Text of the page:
Defending Against Expropriation in Latin America

The case of the state’s latest triple-pronged attack on TNK-BP serves as an important reminder that Russia’s investment environment remains about as stable and law-abiding as it was during the height of the Yukos theft – appeals in local courts against the charges of industrial espionage or regular procedural compliance with Oleg Mitvol’s environmental watchdog can not be counted upon to be fair and impartial. However what is happening to BP is not a uniquely Russian phenomenon, but is rather a frequent problem for investors working in emerging markets – the state often sees a foreign-owned asset or property that it desires (specifically benefiting certain officials), and bends the rules in order to obtain it, or secure a larger participation. It is what happens when a country lacks rule of law. My law firm has worked for many years with individuals, private businesses, and corporations doing business in some of the most challenging markets, and we have seen that all too often many of these groups limit their choice of legal options to lengthy and expensive arbitration forums when confronted with an expropriatory state. However, specifically in Latin America, there are many possible avenues to pursue under international law, including human rights and constitutional legal protections to protect against the seizure of property, especially in politically sensitive cases. I was recently in contact with my colleage Dr. Douglass Cassel, a law professor at Notre Dame, who prepared a short briefing note on the potential remedies for expropriations under the Inter-American human rights system. I share Doug’s paper below for those who may find it of interest.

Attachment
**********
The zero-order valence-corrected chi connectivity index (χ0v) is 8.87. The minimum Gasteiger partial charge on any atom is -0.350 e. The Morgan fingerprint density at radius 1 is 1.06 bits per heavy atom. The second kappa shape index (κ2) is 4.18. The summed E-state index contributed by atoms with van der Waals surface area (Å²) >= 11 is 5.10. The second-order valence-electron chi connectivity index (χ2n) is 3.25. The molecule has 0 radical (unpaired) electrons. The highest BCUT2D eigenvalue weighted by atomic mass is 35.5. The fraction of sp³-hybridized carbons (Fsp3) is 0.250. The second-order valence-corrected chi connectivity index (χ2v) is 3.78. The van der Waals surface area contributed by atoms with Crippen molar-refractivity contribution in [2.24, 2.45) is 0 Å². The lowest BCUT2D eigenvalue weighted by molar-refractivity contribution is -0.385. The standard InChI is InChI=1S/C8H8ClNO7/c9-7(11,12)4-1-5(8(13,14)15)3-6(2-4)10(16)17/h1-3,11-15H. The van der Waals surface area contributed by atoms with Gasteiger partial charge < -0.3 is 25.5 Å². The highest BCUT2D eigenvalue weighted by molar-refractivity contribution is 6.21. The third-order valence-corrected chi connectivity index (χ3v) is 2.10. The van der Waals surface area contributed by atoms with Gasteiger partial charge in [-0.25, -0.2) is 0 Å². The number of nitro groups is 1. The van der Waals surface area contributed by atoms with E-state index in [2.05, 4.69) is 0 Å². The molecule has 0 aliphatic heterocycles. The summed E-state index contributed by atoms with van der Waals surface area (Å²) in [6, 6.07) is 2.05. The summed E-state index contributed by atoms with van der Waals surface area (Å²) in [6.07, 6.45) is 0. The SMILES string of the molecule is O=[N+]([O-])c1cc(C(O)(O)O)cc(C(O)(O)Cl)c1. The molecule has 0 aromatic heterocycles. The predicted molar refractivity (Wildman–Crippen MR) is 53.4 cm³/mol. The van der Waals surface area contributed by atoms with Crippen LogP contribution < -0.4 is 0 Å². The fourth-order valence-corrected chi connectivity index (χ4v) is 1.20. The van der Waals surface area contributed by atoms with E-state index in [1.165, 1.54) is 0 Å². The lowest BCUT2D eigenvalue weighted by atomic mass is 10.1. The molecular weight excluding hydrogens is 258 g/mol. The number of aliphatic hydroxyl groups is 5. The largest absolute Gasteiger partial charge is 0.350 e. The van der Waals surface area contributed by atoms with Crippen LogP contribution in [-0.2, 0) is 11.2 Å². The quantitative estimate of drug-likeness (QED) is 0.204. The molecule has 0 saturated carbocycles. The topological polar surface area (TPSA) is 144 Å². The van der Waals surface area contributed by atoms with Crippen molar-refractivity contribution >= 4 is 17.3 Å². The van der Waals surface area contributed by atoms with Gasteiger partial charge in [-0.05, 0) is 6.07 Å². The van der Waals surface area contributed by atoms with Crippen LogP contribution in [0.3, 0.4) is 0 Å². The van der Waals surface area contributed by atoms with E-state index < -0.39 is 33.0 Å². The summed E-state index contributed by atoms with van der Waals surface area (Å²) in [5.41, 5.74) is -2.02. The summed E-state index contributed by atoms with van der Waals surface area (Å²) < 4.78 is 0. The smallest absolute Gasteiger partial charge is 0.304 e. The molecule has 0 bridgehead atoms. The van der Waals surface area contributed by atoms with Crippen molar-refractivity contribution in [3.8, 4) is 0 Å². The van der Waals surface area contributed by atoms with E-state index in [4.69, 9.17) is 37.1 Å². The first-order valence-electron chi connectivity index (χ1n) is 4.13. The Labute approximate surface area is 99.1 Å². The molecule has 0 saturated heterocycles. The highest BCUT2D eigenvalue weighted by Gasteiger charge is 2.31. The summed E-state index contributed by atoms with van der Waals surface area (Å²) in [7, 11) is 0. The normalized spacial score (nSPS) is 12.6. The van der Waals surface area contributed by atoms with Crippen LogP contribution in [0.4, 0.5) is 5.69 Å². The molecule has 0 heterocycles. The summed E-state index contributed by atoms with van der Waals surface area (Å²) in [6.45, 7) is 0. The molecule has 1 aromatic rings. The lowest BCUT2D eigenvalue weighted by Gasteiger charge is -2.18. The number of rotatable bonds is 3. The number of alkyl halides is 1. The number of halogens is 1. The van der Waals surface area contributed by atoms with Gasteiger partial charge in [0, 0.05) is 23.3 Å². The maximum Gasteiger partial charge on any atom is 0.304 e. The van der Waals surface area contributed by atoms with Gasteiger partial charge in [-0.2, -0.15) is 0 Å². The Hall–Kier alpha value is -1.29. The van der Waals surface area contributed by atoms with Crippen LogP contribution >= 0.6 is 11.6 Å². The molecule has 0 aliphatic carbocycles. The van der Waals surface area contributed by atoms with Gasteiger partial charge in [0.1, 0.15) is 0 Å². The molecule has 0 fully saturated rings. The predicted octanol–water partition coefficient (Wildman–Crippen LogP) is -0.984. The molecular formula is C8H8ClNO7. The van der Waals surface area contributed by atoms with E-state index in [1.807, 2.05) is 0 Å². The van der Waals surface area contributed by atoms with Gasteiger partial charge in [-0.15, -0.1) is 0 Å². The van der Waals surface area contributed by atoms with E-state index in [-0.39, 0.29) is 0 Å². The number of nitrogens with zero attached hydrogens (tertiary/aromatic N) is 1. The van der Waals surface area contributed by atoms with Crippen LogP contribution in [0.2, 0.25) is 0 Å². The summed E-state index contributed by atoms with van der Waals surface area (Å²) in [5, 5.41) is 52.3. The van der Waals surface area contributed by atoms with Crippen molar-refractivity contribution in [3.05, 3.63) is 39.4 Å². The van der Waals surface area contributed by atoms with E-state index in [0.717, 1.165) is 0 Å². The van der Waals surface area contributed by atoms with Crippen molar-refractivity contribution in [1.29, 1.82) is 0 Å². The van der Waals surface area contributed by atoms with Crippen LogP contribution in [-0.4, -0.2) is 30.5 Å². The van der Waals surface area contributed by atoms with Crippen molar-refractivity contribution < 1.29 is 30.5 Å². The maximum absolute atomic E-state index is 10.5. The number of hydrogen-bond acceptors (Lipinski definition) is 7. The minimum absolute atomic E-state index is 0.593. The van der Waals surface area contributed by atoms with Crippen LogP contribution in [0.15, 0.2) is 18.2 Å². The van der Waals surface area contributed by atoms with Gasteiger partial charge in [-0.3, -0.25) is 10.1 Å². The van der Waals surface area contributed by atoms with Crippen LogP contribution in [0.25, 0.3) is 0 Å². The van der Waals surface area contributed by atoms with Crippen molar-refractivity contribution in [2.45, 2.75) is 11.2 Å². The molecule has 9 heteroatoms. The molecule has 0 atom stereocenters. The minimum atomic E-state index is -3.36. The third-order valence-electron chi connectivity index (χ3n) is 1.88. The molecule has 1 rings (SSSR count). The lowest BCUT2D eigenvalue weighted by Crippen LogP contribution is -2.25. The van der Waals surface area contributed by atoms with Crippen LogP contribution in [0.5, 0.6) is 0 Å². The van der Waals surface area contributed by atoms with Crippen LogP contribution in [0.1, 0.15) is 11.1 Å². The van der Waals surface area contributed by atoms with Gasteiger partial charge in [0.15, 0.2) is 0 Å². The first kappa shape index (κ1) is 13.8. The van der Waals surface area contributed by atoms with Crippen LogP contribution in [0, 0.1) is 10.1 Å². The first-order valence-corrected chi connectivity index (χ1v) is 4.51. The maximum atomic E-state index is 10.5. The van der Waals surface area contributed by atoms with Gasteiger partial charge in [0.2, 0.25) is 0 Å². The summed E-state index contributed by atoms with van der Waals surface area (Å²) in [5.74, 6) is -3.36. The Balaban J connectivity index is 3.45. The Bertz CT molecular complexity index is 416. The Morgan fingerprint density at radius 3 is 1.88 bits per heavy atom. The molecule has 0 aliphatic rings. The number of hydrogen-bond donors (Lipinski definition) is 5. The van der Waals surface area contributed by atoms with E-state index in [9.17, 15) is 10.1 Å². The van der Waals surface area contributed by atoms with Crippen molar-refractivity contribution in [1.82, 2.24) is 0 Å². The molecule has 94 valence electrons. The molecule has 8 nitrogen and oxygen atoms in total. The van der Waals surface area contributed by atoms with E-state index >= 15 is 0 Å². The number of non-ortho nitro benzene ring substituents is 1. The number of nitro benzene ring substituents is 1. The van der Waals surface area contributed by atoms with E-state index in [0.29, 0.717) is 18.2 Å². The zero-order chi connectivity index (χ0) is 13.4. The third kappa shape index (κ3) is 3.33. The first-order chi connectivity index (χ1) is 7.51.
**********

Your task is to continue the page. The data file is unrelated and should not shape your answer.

REMEDIES FOR EXPROPRIATIONS OR SEIZURES OF PROPERTY IN THE INTER-AMERICAN HUMAN RIGHTS SYSTEMDouglass CasselNotre Dame Law SchoolMarch 20, 2008In the event of an expropriation, seizure or occupation of property in a State Party to the American Convention on Human Rights, what remedies are available before the Inter-American Commission or Court of Human Rights?The short answer is that an individual property owner, or a shareholder in a corporate owner (but not the corporation itself), could file a complaint before the Commission for breach of the rights to property and to “just compensation” under Article 21 of the Convention. The owner could further allege a violation of the State’s duty, under Articles 1.1 and 2 of the Convention, to take reasonable measures to affirmatively safeguard the right to property. Depending on the manner of the taking and extent of compensation, the owner could eventually prevail before the Commission and the Inter-American Court, after several years of litigation. The Court could order payment of just compensation and, depending on the facts, restitution as well. However, the owner could not likely secure emergency injunctive relief from the Commission at the outset. And before filing, the owner would have to exhaust domestic remedies for a wrongful taking, unless he or she satisfies an exception to the exhaustion rule.Analysis:Right to Property:Article 21 of the Convention provides in relevant part as follows:1. Everyone has the right to the use and enjoyment of his property. The law may subordinate such use and enjoyment to the interest of society.2. No one shall be deprived of his property except upon payment of just compensation, for reasons of public utility or social interest, and in the cases and according to the forms established by law.Both aspects are important: the right to “use and enjoyment” of property under Article 21.1, and rights in regard to takings under Article 21.2.As authoritatively interpreted by the Inter-American Court, article 21.2 imposes five tests for a lawful taking. The taking must (1) pay “just compensation,” (2) serve “public utility or social interest,” (3) be in a case provided by law, (4) follow the forms established by law, and (5) otherwise comply with the Convention (e.g., by meeting standards for due process of law, which include, for example, independent and impartial courts).A State would have to meet all five tests. Whether it could do so would depend on the facts. For example:• An uncompensated expropriation would clearly fail the test of just compensation.• A popular occupation of property, coupled with a failure by the State to take or permit reasonable efforts to protect the property, would almost certainly not be a case or follow the form established by law, as required by article 21. In addition, the State’s failure to take reasonable measures to protect the property would violate its affirmative duty under article 1.1 of the Convention to safeguard the exercise of Convention rights.• A taking incident to a palpably unfounded criminal proceeding might well fail the test of “public utility or social interest.”Of course, a State could choose to take the property according to the cases and forms of domestic law, for a public purpose, with compensation, and via proceedings that meet standards of due process of law. If so, the main issue would be the adecuacy of compensation. While the Inter-American system apparently has not yet ruled on the test for “just compensation,” the European Court of Human Rights allows States a wide “margin of appreciation” in setting the amount of compensation for property takings. The Inter-American system often relies on European precedent and would likely follow this approach.Inter-American Precedent on Right to Property.As an international judicial body the Inter-American Court does not technically follow the common law doctrines of precedent or stare decisis. In practice, however, it follows its earlier rulings to the same degree as would a common law court.Although the Inter-American Court has decided several cases in which it found violations of the right of property, it has not ruled in any case of expropriation, nationalization, or popular occupation or seizure of property. Nor has my research to date found any such case decided on the merits by the Commission.However, two precedents are particularly relevant: the Inter-American Court’s judgments in Ivcher-Bronstein v. Peru, Judgment of Feb. 6, 2001, and Chaparro-Alvarez v. Ecuador, Judgment of Nov. 21, 2007.Ivcher-Bronstein v. Peru (2001).Mr. Ivcher, a nationalized Peruvian citizen, was majority shareholder of a TV station that exposed corruption and human rights violations by the Fujimori regime. In retaliation, Fujimori unlawfully revoked his Peruvian citizenship. This, in turn, rendered Ivcher ineligible to own a TV station. A Peruvian court order barred him from exercising his rights as majority shareholder. He was paid no compensation.The Inter-American Court made the following relevant rulings:• Definition of Property. “Property” under the Convention includes “those material objects that may be appropriated, and also any right that may form part of a person’s patrimony; this concept includes all movable and immovable property, corporal and incorporeal elements, and any other intangible object of any value.” (Par. 122.)• Shareholder Property Rights. Ivcher’s “participation in the share capital” of the corporation “could be evaluated and formed part of its owner’s patrimony from the moment of its acquisition; as such, that participation constituted a property over which Mr. Ivcher had the right to use and enjoyment.” (Par. 123.)• Realities of Takings. To determine whether he was deprived of his property, “the Court should not restrict itself to evaluating whether a formal dispossession or expropriation took place, but should look beyond mere appearances and establish the real situation behind the situation that was denounced.” (Par. 124.)• Violations. Peru’s taking of his property was arbitrary, violating Articles 21.1 and 21.2 of the Convention. (Par. 131.) In fact, Peru violated all five tests of Article 21.2. There was no evidence that the Peruvian judicial order preventing Ivcher from exercising his rights as majority shareholder “was based on reasons of public utility or social interest.” (Par. 129.) Nor was the taking compensated or according to law or lawful procedures. And the procedures utilized also violated due process of law as required by Article 8 of the Convention. (Par. 130.)• Remedies. The Court ordered both restitution and compensation — according to domestic Peruvian law and procedures — as follows: “the State should facilitate the conditions to enable … Ivcher … to take the necessary steps to recover the use and enjoyment of his rights as majority shareholder …, under the terms of domestic legislation. With regard to the recovery of dividends and other amounts that he would have received as majority shareholder and officer of that company, domestic law should also apply. To this end, the respective claims should be submitted to the competent national authorities.” (Par. 191.8.)The Ivcher Judgment thus establishes that a shareholder’s interest is a compensable property right. Further, in the event of a seizure of property in connection with a questionable criminal proceeding, or a popular occupation with government support or acquiescence, the Court would look to beyond formalities and appearances to the “real situation.” If the purported reason for the taking were arguably or obviously pretextual, the Court has shown itself willing to find that there is no legitimate public purpose for a taking.In regard to the potential remedy, two points are significant. First, the Ivcher Court awarded both compensation and restitution. However, in that case the property had been transferred to another private investor. Suppose a State seized property and then simply kept it. In that event, so long as the Inter-American Court found a proper public purpose for the taking, then despite violations of due process or legal form, restitution might be denied, and the remedy limited to compensation.Second, the remedies were in any event to be those allowed by domestic law and were to be pursued before domestic courts. Such remedies could of course pose complications and delays in securing real relief before domestic courts and agencies.Chaparro-Alvarez v. Ecuador (2007).The second key precedent, Chaparro v. Ecuador, reaffirms aspects of Ivcher, while also improving on the manner of compensation, by ordering a remedy of arbitration, rather than requiring the property owner to pursue domestic administrative or judicial proceedings.Chaparro is also especially relevant in the event a State were to use criminal proceedings against a property owner as the basis to seize his or her property. Mr. Chaparro was a 50% shareholder and general manager of an Ecuadoran company that manufactured refrigeration equipment for transportation vehicles. When the authorities found traces of drugs in refrigerators at the Guayaquil airport, holding fish for export to the US, they arrested him. In connection with the criminal proceedings, they seized his factory and rented it out to another private businessman. Even though no evidence of guilt was found, Chaparro was held in preventive detention for over a year. The factory was not returned to him until after five years, and even then in bad condition, with some items of inventory missing. In addition, Chaparro was required to pay an administrative fee to the government for its costs of administering his property.The Inter-American Court held that while provisional seizures of property pending criminal proceedings are not per se arbitrary, the manner in which Chaparro’s property was seized and held was arbitrary:• Administration Fee. The administration fee was inconsistent with his right to be presumed innocent in the criminal case, and violated his right to “use and enjoyment” of property under Article 21.1, read together with the State’s affirmative obligations to guarantee human rights under Articles 1.1 and 2 of the Convention. (Par. 195.)• Link of Property to Crime. Once Ecuadoran authorities determined that no evidence linked the factory to the drug crime, and there was no judicial finding that continued seizure of the factory was necessary for purposes of the criminal investigation, the continued holding of Chaparro’s factory was arbitrary and disproportionate, violating Article 21.1, read together with Article 1.1 of the Convention. (Par. 199.)• Delayed and Deficient Return. The eventual return of the factory to Chaparro was arbitrary, because it was unjustifiably delayed, some inventory was missing and some equipment was in bad condition, further violating Article 21.1, read together with Article 1.1 of the Convention. (Pars. 204, 209, 214.)Since Chaparro’s factory had already been returned to him, there was no need to order restitution. The Court recognized that the “just” amount of compensation to be paid was a complicated matter, requiring “assessment of the commercial value of the enterprise, which could include, among other things, the property, the financial situation, the investments of capital and goods and their values, operational and marketable, cash flows, market expectations and other items …” (Par. 232.)Since the evidence of these values before the Court was insufficient, the Court ordered that the amount of compensation be submitted to an arbitral tribunal of three members: one chosen by Chaparro, one by the State, and the third by the first two or, failing agreement, by the Court. (Par. 233.) As a minimum compensation, the Court awarded Mr. Chaparro $150,000. The eventual arbitral award could not reduce, but could increase, this amount. (Par. 232.)Timing of Relief:Depending on the manner of any taking, the text and jurisprudence of the Convention thus supply potentially abundant arguments to an owner in the event of an expropriation, seizure or occupation of property. However, two points are important in connection with the timing.First, the Commission would almost certainly not grant any form of emergency injunctive relief at the outset of the proceedings. Such relief is ordinarily limited to cases involving imminent threats to life or limb. If the property were seized, the owner would likely face several years of litigation before the Commission and, if the State refused to accept a Commission ruling, before the Inter-American Court, before securing any relief.Counsel might nonetheless invoke the prospect of litigation before the Commission, or of an informal intervention by the Commission, in an effort to forestall an imminent taking. However, this would not likely work if a State were truly intent on taking the property.Second, before filing with the Commission, the owner would have to exhaust domestic remedies, unless the owner met one of the exceptions to the exhaustion requirement: (1) denial of access to the domestic proceedings, (2) the domestic proceedings violate due process or (3) are unduly delayed, or they are (4) ineffective or (5) inadequate.Current Commission practice is fairly strict in requiring exhaustion before initiating the processing of a complaint before the Commission. It is not enough, for example, to show that domestic courts generally lack independence and impartiality; a property owner would have to show evidence of a lack of independence or impartiality in the particular proceedings involving the owner.In order to assess the prospects of exhaustion of domestic remedies (or of meeting one of the exceptions), it would be important to obtain advice of local counsel on the domestic remedies for property takings or occupations, both formally and in reality.Conclusion:In the event of an expropriation, seizure or popular occupation of property, done without sufficient attention to domestic law and procedure, or without compensation, a property owner would have ample grounds to succeed in an eventual case before the Inter-American system. But at the outset, the owner could not likely secure emergency or injunctive relief from the Inter-American system, and the filing of an Inter-American complaint might well have to be delayed in order to exhaust domestic remedies, or to show that they are deficient or inadequate.